But really, truly it was my time to be there for him. I had prepared for months. Then exactly one week later, one of our cats, Rusty (my daughter’s therapy pet) started to act really weird. We thought he might be grieving the loss of Flynn because he and Flynn were really good pals. For example, when there was a thunderstorm, Rusty would get right next to Flynn and he would snuggle right onto his back. Rusty was a big orange cat big and he would do this big, big purr. If he had a voice, it would be like Morgan Freeman. (laugh)

Judy: (laugh) What kind of voice would Flynn have?

Cara: Flynn was Irish.

Judy: So, would it be like Liam Neeson?

Cara: Well, he was also anxious so probably more like Tom Cruise in Far and Away.

A fighter but a real butter ball inside.

Morgan Freeman was always with Flynn. I posted some pictures on Facebook. In the end, both cats (Rusty and Hank) would get into Flynn’s bed with him by the fireplace.

Those three were the best crew.

So, it really came as a surprise one week after Flynn passed, when I had to take Rusty to emergency. Within two hours, the vet discovered that he had an orange- sized tumour in his chest. Sadly, we had to let him go as well.  There was no choice.

Within a week exactly we lost two of the fur fellows.

Initially, I kind of built up this huge resiliency to move forward- to kind of truck along and ‘Winston Churchill’ it.Keep calm and carry on.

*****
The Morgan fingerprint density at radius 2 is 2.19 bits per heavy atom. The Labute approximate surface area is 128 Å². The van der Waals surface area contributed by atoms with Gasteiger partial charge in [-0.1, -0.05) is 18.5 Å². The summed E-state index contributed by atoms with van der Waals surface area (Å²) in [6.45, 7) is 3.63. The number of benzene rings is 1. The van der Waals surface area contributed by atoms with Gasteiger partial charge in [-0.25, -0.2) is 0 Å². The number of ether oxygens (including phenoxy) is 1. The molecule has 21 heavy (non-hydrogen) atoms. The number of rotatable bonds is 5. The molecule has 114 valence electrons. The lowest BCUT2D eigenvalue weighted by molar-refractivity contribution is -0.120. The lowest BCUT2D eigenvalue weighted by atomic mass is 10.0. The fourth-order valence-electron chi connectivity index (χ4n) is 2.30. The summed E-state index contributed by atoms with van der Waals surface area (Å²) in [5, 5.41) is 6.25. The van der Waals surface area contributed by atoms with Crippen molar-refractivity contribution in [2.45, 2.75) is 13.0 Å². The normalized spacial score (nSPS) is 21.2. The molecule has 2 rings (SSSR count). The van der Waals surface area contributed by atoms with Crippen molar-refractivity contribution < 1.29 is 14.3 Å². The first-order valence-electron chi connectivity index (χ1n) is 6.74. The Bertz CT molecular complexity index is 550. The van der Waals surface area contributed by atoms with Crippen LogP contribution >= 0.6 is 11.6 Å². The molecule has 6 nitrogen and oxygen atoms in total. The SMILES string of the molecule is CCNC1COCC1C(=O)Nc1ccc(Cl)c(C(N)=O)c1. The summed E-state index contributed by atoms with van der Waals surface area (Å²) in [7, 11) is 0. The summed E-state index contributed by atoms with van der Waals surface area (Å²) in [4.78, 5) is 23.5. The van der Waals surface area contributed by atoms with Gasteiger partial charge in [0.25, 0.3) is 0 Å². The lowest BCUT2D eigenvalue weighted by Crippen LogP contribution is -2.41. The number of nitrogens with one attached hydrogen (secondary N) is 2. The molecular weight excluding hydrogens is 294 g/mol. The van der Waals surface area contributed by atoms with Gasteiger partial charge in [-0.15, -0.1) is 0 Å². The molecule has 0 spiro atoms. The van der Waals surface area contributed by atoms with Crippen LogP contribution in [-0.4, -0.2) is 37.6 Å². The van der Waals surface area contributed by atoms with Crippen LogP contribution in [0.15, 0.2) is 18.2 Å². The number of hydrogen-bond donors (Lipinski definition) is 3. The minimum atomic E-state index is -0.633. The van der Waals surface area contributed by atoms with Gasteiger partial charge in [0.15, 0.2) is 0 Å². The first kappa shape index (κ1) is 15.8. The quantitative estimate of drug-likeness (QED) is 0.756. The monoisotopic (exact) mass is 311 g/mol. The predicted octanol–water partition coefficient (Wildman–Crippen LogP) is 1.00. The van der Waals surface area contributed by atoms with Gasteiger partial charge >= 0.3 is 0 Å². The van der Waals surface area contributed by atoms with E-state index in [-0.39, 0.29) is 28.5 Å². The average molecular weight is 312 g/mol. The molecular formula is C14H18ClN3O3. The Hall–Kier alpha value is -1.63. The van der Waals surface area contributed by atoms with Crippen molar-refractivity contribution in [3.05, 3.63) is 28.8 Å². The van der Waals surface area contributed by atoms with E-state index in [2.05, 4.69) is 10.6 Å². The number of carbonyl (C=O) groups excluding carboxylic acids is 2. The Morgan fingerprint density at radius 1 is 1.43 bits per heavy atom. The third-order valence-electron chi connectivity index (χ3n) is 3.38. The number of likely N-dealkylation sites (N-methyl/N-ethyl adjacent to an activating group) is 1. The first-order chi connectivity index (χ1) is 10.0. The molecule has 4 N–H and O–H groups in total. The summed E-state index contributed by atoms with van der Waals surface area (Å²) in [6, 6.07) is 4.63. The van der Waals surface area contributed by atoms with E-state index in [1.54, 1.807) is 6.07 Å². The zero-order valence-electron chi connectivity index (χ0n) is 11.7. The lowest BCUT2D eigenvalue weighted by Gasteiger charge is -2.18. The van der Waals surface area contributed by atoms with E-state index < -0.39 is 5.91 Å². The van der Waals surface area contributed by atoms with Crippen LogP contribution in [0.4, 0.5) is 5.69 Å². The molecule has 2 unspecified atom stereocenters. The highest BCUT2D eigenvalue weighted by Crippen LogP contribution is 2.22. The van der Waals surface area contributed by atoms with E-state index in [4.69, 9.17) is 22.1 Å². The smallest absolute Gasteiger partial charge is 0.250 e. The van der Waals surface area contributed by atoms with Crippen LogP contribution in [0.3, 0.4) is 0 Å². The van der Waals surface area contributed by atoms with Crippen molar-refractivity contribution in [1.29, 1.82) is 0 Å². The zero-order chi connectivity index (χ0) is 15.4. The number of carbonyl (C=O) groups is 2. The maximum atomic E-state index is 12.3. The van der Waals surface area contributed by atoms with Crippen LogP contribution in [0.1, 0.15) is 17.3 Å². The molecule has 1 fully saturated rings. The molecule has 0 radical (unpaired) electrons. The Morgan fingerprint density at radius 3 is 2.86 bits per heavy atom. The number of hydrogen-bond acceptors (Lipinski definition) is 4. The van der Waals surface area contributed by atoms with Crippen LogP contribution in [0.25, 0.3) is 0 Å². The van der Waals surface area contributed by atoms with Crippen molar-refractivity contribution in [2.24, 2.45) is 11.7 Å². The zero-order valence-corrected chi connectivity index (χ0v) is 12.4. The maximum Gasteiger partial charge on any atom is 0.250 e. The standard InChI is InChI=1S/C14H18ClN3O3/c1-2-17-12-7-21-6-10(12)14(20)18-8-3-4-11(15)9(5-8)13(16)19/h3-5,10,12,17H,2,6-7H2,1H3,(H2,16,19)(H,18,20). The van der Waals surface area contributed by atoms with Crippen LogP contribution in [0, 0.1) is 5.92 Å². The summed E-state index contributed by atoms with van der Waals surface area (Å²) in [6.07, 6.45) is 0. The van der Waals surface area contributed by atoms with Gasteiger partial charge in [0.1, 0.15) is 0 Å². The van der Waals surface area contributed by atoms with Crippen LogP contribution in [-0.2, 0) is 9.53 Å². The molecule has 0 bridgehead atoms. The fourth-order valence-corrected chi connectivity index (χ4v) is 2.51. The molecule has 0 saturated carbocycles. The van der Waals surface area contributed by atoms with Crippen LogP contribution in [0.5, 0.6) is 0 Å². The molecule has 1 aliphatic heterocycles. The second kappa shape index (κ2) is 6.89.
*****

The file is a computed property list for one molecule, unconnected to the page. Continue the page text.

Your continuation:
I had close friends who said, “Cara you are handling this really well”.

I surprised myself.

I prepared myself for Flynn. Rusty was a bit of a shock. I thought I was okay.

However, a month later, a series of events brought up a trigger for all of the pain.

Prior to that moment, I had put everything into a box. Besides, I work with mindfulness every day!

Over time, it kind of accumulated.

I wasn’t expecting it and then one evening, I just had to let it out.

Tears for Fears have this great song called Shout, about primal scream therapy. I mean, for me, it wasn’t screaming- it was just crying. It had to happen. From a mindful perspective, I had to just let it be instead of judging it. I had to let it come out. That really kind of got me over the hump.

Mindfully speaking, we learn more and then we grow.

I went onto a healthier part of the grieving process.

Funny, at the time, I didn’t even think I was grieving.

I’m wondering if there are a lot of people out there who are also losing their pets, family members and feeling very isolated and alone right now with Covid-19?

Funerals are very odd.